Saturday, June 28, 2008

Getting Those Ducks in a Row

One of the most important elements for successful book publicity is having printed copies ready for distribution. While this may sound like a no-brainer to some, many authors approach me to publicize their books before they're available for stores to order. This situation creates a dilemma for everyone involved: the bookseller, who wants to give the writer a signing date, but doesn't see the book available through the distribution channels he likes to work with; the publicist, who has to scramble to contact the publisher about the distribution issue; the publisher, who then has to contact distributors and buyers regarding the listing; and the author who misses out on a good signing event.

Many chain bookstores, like Borders and Barnes & Noble, prefer to order through their own distribution systems. This is an important concept for self-published authors to understand, because it often takes a certain amount of time (sometimes up to three months) to get the books into the system. Publishers will handle applying for ISBNs and setting up distributors, but writers should be aware that doing so takes time. And not all publishers do their homework; I've worked with a few authors who've had their promotions stalled while waiting for their book to become available to a certain distributor that a bookseller wants to use.

Most independent booksellers order through wholesale suppliers like Ingram Book Group or Baker & Taylor. Some bookstore managers are willing to order directly from the publisher, especially if the publisher allows returns and will give discounts and/or pay for shipping. Due to high shipping costs and lack of shelf space, many booksellers are now asking authors to bring books to signings. This is known as a consignment arrangement, where the bookstore will take a certain percentage (usually 40%) of any books sold. So, in addition to the expense of purchasing the books himself, the author also has to get them to the store, which can be a headache when the signing isn't local.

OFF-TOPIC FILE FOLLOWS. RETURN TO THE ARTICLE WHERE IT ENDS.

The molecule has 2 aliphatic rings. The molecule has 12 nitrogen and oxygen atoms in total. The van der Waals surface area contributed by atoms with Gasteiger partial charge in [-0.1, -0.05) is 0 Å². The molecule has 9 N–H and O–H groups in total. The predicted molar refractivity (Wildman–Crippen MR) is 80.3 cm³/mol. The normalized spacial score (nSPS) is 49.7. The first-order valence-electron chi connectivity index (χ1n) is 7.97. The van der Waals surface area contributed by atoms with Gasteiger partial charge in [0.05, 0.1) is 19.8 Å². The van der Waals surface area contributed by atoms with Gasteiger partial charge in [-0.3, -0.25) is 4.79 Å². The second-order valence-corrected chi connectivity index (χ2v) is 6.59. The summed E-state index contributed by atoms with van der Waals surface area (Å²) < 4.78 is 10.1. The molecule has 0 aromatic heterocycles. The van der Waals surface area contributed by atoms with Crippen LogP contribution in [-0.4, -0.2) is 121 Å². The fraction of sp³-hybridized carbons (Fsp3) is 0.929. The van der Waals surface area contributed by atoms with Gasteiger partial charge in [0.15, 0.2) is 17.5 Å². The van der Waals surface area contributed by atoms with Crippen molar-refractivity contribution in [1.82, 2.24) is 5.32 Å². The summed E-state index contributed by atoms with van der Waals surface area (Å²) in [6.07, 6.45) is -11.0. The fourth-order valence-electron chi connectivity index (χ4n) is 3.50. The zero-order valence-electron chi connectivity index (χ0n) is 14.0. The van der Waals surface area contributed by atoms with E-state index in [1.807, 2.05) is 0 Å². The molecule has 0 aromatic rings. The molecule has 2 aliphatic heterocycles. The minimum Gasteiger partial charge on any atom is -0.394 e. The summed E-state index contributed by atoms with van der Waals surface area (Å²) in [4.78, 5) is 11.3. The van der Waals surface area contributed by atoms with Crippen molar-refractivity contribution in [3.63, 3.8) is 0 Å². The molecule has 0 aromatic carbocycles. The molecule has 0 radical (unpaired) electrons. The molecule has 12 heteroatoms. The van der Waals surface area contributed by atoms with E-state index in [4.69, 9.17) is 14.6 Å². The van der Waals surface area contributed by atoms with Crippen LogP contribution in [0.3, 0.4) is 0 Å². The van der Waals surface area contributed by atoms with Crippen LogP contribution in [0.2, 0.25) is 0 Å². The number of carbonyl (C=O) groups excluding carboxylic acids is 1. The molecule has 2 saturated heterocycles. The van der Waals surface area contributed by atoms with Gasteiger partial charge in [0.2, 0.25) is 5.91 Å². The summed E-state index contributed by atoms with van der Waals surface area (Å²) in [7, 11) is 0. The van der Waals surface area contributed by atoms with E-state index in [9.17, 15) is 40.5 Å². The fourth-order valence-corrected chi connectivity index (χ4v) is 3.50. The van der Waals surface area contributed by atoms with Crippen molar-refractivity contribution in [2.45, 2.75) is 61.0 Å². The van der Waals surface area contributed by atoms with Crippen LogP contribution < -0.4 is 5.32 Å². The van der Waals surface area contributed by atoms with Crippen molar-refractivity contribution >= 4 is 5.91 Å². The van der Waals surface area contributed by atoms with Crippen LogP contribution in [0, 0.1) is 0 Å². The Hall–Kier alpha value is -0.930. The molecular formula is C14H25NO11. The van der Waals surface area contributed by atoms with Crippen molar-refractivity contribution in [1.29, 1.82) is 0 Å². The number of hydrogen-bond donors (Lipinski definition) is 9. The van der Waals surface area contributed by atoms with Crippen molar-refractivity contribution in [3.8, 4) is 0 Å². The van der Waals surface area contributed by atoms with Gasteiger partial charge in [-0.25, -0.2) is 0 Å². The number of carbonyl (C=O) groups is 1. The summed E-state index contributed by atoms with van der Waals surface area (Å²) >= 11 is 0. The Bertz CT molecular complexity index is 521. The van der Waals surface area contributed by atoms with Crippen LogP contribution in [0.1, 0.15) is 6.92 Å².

When I contact booksellers for book signing dates, the first question they typically ask is not about the book's content or the author. They usually want to know the ISBN number. Most of them will look up the book as we speak on the phone and their second question is invariably whether the book is available for order. If they see a print-on-demand (POD) listing for the book, they often express concern about availability, so I urge my self-published clients to see if the publisher will consider printing an offset run. Most publishers, if there is enough demand for the book, are willing to do so.

It can be tough out there for self-published authors who are marketing books for the first time. Not being ready to take book orders is a mistake that no author wants to make, especially when s/he often has one shot at a prestigious bookstore, speaking venue, or media appearance. Authors can assure themselves a much better chance at success if they take the time to get those proverbial distribution ducks all lined up before they kick off their promotional plans.

Tuesday, June 10, 2008

Working the Book Video

In the May 29 Random House/Zogby poll, 46% of respondents indicated that they spent the same amount of time reading as they had in the past year. 23% are spending more time reading (a good thing), while 30% said they are reading less than usual.

It's this last group that we all need to think about. The trend these days, especially for the younger set, is that people are reading less than in previous years.

So, what are these 30% who read less doing instead? Nearly two-thirds of them (65%) told Zogby that they're spending more time online, while 37% spend more time watching television or movies and 18% claim to be devoting more time to computer and video games.

These data show why so many writers are now making book trailers (a term coined by Circle of Seven Productions CEO Sheila Clover) to promote their work. For those who haven't seen one yet, a book trailer is basically a one-to-three minute promotional video about the book. The majority of them are mini-documentaries that include voice-over, visual images, and some type of musical score. A few show actors acting out scenes from the book and some include author sound-bites or even (least recommended) authors reading their work. Most authors run these on their websites and social networking sites like YouTube, MySpace, and Facebook. And publishers run them, as well. In fact, according to a June 7 Wall Street Journal article, many publishers are now creating divisions dedicated to making book trailers for their authors.

With so many readers spending time on the Internet, it makes sense for authors to use the web as a promotional space for their work. Yet, many authors make the mistake of creating videos and plunking them down in their websites, assuming that just having them there will entice readers to buy their books. It's true, having a book trailer out there is important. But even more important is working it. Like your business card and press release, a video does no good unless someone sees it. That means you need to tell everyone you know, including the media, about it and invent creative ways to distribute it.

And that's where a good publicist comes in. Your publicist can announce your book trailer release to the media, send out copies to reviewers and book sellers (in the old days, we sent video news releases (VNR's) on VHS tapes; now we send links to your trailer), and use your video to market to distributors, bookstores, universities, and libraries. It's all in the pitch, of course, but having a good video (more on that in a future post) and a sharp publicity person working for you will help get your book the attention it deserves.